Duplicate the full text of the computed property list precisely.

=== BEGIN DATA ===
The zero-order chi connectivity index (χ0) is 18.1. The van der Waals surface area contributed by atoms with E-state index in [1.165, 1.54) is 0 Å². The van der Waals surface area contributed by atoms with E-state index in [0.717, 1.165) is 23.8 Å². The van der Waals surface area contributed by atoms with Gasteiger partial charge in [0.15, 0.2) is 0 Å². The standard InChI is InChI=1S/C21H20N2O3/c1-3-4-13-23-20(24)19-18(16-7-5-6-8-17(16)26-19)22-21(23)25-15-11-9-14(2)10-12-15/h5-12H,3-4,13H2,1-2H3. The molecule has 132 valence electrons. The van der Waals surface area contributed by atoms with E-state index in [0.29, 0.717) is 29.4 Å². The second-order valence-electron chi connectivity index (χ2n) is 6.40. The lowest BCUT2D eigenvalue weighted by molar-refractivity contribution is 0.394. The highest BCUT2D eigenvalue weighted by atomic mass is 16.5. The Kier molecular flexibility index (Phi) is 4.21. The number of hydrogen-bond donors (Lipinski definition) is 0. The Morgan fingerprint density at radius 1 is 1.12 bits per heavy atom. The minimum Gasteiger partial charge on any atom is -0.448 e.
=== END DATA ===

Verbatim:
The zero-order chi connectivity index (χ0) is 18.1. The van der Waals surface area contributed by atoms with E-state index in [1.165, 1.54) is 0 Å². The van der Waals surface area contributed by atoms with E-state index in [0.717, 1.165) is 23.8 Å². The van der Waals surface area contributed by atoms with Gasteiger partial charge in [0.15, 0.2) is 0 Å². The standard InChI is InChI=1S/C21H20N2O3/c1-3-4-13-23-20(24)19-18(16-7-5-6-8-17(16)26-19)22-21(23)25-15-11-9-14(2)10-12-15/h5-12H,3-4,13H2,1-2H3. The molecule has 132 valence electrons. The van der Waals surface area contributed by atoms with E-state index in [0.29, 0.717) is 29.4 Å². The second-order valence-electron chi connectivity index (χ2n) is 6.40. The lowest BCUT2D eigenvalue weighted by molar-refractivity contribution is 0.394. The highest BCUT2D eigenvalue weighted by atomic mass is 16.5. The Kier molecular flexibility index (Phi) is 4.21. The number of hydrogen-bond donors (Lipinski definition) is 0. The Morgan fingerprint density at radius 1 is 1.12 bits per heavy atom. The minimum Gasteiger partial charge on any atom is -0.448 e.